While we thank God fervently for such forward moving steps, whether they occur in America or in any other part of the world, all of us must feel some concern that the steps forward are still too few and too short.

Who really is hurt when steps toward equality and justice falter?

1.    Always first and foremost, the people who fail to take the forward steps.

Whereas it would be hard to convince those who have been enslaved and oppressed that this is true, yet it has been demonstrated again and again that those doing the sinning have in the end suffered more than those sinned against.

Those enslaved often become amenable to the touch of the hand of God and walk close to him. Those who oppress become hardened. callous, and presently perish as all who become that way must.

This has been demonstrated by the history of Hebrew people, not only in ancient Egypt, but over and over again even until our own times.

The United States would have been infinitely better off if slavery had never entered here. Its scars still mark us whether we live in the North or in the South. Our integration agonies in both North and South stem from it. Some of its blights will be on us all forever. It will take us generations yet to overcome what it did to our economy and to our spirits.

May God help those of us who do the sinning when oppression of any kind takes place!'

2.    Those Who Are Oppressed How gallantly these people suffer! Our forefathers at Valley Forge; the gallant dead in Hungary; Martin Luther King in Montgomery, Ala.; little Negro boys ond girls who must go to school through jeering mobs or even approach fixed military guns which will stop them.

If you do not believe this is

Twenty-one international students from all parts of the globe have joined the Macollege family this semester.

Nine of these students are new to McPherson’s campus this year. Most of them are freshmen.

These new students are Arinade Grillo, Fu Lan Ying, Bernard Desa, Gerth Riwer, Lillian Aotaki. Young Y. Kim, Tai Kyun Kim, Stanley Ilin, and Christian Okerea-for.

The international students who have returned to Mac this year are Young Min Park, senior from Seoul. Korea; Bill Kaltsounis, sophomore from Igoumenitsa, Greece; Ana Rosa Rodriquez, senior from Castaner. Puerto. Rico; Ramon Paoli, junior from Chicago. Ill., but formerly from Castaner.

Others are Blanca Paoli. sophomore and sister of Ramon; Manfred Grete, sophomore from Sul-ingen, Germany Vilas Likhite junior originally from India, but now a U. S. resident, Sherland Ng sophomore from Lahaina. Maui, Hawaii.

Also are Domingo Torres, sophomore from Castaner, Puerto Rico; Ruth Barcelo. sophomore from Adjuntas, Puerto Rico; Anna Vas-siloff, junior from Thessalonica

Councils Run Dorms

Dormitories are no different than a club or organization, for they too have councils to administer regulations.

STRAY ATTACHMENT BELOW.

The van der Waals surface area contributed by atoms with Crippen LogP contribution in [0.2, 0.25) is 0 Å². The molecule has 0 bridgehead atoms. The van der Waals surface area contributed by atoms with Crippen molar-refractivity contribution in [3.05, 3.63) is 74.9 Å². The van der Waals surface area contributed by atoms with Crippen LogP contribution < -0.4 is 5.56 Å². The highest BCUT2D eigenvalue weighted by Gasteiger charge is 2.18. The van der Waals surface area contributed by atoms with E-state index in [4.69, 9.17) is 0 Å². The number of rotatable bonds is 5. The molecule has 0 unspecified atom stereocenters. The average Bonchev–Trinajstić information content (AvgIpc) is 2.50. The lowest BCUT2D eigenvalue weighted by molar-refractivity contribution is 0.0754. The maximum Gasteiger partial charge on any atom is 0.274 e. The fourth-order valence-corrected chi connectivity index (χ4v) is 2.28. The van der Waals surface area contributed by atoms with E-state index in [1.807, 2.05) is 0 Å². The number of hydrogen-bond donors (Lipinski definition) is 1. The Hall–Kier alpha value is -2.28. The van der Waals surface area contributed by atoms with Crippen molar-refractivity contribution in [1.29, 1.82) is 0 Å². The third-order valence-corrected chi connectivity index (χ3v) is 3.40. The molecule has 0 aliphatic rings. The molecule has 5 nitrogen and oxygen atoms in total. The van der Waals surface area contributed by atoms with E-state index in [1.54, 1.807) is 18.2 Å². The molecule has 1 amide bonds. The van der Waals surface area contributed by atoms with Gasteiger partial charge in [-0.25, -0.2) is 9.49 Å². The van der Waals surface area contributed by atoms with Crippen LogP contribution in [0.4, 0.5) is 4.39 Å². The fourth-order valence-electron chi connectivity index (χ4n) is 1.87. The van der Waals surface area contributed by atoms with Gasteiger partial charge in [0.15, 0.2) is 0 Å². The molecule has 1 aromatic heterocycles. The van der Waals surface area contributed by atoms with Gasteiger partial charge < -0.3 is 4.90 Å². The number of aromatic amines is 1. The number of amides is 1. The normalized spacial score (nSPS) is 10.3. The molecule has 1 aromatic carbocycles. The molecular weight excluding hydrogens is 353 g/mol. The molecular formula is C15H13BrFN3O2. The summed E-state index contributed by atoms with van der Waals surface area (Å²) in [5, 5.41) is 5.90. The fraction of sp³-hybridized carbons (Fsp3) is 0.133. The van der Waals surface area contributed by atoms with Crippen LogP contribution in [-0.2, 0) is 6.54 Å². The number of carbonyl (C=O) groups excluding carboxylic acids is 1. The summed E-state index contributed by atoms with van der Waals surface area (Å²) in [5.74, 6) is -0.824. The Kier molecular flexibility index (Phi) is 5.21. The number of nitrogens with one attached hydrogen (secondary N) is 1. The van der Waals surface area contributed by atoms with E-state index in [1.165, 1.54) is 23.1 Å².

Dotzour Hall Council consists of Sara Ann Coffman, president-, Norma Watkins, vice-president; Kathy Burkholder, secretary; and Judy Brammell, treasurer.

Fahnestock Hall council is made up of Dwayne Jeffries, president; and Noel Grove, secretary treasurer.

Arnold Hall Council consists of Tom Ragland, president; Kenton Wrightsman. secretary; and Charles Beach, treasurer.

Coffman, Bittinger

Mr. and Mrs. Virgil Coffman, South English. Iowa, announce the engagement of their daughter, Sara Ann. to Mr. Richard Bittinger. son of Dr. and Mrs. Bittinger. McPherson. Kas.

Sara Ann, a home economics major, is a senior at Macollege. Dick is a junior.

Brammell, Butler

replied. "It's wonderful!”

Arinade is majoring in education. She is married to Isaac Grillo, a 1954 Mac graduate who is now at Kansas University.

From Kassel. Germany, comes Gerth Riwer, freshman. Garth met Peggy Sargent Van Assalt in Germany and corresponded with her’ last year. The Si Sargents are Gerth’s American parents now.

He finds it a little difficult to study because of the language barrier but hopes to improve soon. He is interested in English.

Christian Okereafor is a sophomore from Ahana, West Africa. He plans to major in Biology and Chemistry.

After working with the government in the department of agriculture in Africa for one and a half year, Christian attended Central State College, Wilberforce. Ohio, for one year.

This past summer he worked with the University of Illinois in research hospitals.

Christian says that McPherson College has a good reputation in Ahana since it has trained so many Africans to be able to lead their people spiritually and physically.

Don't Read It . . .

Norris, Carl Strike Back

5.    Last year Mary weighed 130 pounds. This year she weighs 160 pounds. How long til Mary catches on and goes on a diet?

6.    Andrew Jackson (a) started the spoils system by installing a garbage disposal unit in the White House, (b) Was known as ‘‘Old Hiccough,” (c) chopped down a hickory tree because he wanted to be a big wheel like George Washington.

7.    The Monroe Doctrine said.

(a)    Keep your cottonpicken hands off our southern neighbors, (b) Keep your cottonpicken hands off our Marilyn.

8.    Student A slept through 2 classes, student B slept through 4 classes, student C slept through 0 classes. How long will it be till student C learns how to play Rook?